YOUNGSTOWN, Ohio — A part of baseball’s history is encased through memorabilia on shelves and walls in Youngstown. It’s also housed in the life of 86-year-old W. James Cobbin, a former Negro League player from the 1950s.
“History needs to know what happened to Black ballplayers,” Cobbin says.
The Youngstown native’s chapter of baseball history began when he was just 13 years old, watching the Cleveland Indians win the 1948 World Series against the Boston Braves.
“Every day I played baseball and the Indians were my team,” Cobbin shares. “I woke up and went to sleep on the Cleveland Indians. They’re my heart. They’re (why) I play baseball.”
The 1948 history-making team had Larry Doby and Satchel Paige on their roster. At the time, they were the first Black players to ever win a World Series in Major League Baseball. It’s an achievement Cobbin would hope for in the mid-1950s as he headed to spring training with the Pittsburgh Pirates in Brunswick, Georgia. Unfortunately, when Cobbin arrived he says he and another Black prospect had to stay with a sharecropper in meager surroundings while the white players were housed at a lavish hotel.
“Since the situation was the way it was, that Blacks couldn’t eat together, they couldn’t stay together, they couldn’t do nothing together, it would be tough to play on a team with that type of separation,” Cobbin recalls.
The two thought they would be cut because of the color of their skin, but Cobbin says their play was so good at exhibition games that it made it impossible for the organization to cut them. Shortly after, a representative from a Negro League team arrived at camp offering contracts to play ball, an opportunity Cobbin says he's glad he took.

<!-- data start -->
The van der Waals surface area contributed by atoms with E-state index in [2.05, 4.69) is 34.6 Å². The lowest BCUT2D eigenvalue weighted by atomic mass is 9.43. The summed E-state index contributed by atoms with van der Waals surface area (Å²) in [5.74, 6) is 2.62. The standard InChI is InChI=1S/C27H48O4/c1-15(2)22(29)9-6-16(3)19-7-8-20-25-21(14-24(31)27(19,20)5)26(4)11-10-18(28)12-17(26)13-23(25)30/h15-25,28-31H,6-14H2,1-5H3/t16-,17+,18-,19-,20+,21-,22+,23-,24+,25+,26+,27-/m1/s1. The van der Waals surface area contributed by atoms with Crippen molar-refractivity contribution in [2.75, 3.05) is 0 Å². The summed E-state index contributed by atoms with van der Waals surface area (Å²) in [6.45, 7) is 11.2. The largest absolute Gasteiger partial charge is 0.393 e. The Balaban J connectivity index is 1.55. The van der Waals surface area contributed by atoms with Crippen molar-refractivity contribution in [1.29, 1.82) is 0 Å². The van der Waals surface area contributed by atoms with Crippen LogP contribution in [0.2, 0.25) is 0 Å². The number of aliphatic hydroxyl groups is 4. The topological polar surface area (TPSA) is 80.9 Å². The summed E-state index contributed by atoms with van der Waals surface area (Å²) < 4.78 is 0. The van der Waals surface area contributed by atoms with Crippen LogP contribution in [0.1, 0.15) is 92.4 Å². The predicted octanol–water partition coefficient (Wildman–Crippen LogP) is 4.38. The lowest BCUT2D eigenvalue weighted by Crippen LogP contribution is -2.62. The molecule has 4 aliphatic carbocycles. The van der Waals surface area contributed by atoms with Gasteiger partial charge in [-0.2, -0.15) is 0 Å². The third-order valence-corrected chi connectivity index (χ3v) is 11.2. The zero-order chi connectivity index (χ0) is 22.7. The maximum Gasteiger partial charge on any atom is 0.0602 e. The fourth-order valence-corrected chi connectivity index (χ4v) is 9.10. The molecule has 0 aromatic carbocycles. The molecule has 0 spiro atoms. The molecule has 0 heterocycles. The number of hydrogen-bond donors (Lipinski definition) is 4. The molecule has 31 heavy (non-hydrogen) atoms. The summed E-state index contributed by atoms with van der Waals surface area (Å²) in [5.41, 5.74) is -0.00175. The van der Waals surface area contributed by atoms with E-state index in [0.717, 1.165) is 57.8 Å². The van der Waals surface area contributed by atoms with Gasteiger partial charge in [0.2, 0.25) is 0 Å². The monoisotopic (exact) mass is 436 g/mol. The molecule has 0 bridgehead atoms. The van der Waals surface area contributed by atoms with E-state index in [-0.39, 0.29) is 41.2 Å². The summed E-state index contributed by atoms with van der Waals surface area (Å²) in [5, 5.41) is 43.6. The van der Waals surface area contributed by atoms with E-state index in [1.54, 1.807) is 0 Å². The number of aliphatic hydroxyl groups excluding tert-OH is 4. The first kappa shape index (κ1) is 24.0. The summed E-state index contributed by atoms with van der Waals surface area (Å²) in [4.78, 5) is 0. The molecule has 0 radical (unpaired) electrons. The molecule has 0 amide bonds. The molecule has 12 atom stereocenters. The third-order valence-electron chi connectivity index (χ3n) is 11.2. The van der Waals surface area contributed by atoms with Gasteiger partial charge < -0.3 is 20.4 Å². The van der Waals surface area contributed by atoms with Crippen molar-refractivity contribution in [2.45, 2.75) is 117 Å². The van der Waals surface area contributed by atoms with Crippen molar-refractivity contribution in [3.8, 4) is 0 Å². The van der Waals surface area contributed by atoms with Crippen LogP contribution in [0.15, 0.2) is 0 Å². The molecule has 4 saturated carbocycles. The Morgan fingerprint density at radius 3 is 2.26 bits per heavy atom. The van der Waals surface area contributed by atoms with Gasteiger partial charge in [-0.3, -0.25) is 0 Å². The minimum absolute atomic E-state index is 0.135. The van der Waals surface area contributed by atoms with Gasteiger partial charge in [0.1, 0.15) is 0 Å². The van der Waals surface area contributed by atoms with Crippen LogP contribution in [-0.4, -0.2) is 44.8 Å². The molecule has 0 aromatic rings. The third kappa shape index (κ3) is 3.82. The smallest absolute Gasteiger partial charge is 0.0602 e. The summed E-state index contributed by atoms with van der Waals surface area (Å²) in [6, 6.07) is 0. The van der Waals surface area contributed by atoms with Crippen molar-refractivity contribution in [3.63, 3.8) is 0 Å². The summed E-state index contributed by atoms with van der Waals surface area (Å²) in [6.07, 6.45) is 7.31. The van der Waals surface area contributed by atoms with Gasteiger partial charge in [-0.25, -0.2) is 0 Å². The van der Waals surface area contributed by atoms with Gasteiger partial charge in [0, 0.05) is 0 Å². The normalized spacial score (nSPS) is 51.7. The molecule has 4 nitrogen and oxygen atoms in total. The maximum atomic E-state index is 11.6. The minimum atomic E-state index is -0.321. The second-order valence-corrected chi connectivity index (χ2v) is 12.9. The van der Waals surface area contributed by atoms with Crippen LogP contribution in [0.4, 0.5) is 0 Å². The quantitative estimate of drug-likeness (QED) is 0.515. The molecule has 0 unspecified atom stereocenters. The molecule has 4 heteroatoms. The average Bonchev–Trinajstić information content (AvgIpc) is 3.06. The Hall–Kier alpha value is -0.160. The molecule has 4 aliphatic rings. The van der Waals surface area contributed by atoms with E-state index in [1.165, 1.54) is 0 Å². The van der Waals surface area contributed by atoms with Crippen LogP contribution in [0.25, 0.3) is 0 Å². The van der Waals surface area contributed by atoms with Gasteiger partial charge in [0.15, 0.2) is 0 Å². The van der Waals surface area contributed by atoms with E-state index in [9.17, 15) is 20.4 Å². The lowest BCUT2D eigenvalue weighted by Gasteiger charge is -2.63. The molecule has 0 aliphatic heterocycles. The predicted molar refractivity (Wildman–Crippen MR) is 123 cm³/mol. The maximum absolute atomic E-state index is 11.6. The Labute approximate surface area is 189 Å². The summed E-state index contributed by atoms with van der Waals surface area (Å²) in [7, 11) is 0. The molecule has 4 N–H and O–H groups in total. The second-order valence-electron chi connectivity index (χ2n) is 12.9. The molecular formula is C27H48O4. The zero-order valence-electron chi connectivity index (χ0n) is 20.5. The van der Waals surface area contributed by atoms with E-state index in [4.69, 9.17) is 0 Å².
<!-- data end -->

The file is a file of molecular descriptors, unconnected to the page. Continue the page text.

“It made me a better ball player than if I would have been in those other kind of situations where nobody clearly wanted you to be,” Cobbins explains.
The father of two and grandfather of five says the struggle of facing discrimination also made him a better man.
“If we would have not been resilient enough to fight through the segregation, the spitting on us and the name-calling to arrive to where we are today, we would have never made it.”
Cobbin made it indeed, playing with the New York Black Yankees and the Indianapolis Clowns from 1956 to 1958 before being drafted into the Army. He continued to play baseball in the armed services and says the 1959 team he played for won the USAREUR World Series.
Cobbin is now an entrepreneur, owning a transportation company and an office tower in Youngstown. The WJ Cobbin Officer Tower, located on 5th Avenue, is equipped with a gallery documenting Cobbin’s contribution to baseball's past.
“History is something that you got to keep alive,” Cobbin says. “Our kids cannot grow up not knowing from which they came.”
Cobbin is keeping the history of the Negro Leagues alive as the Vice President of the Yesterday’s Negro League Baseball Foundation, an organization committed to educating people about the Negro Leagues.
Cobbin is also the uncle of 3News' Danielle Wiggins. He has been married to her great aunt, Anne Ruth, for nearly 60 years.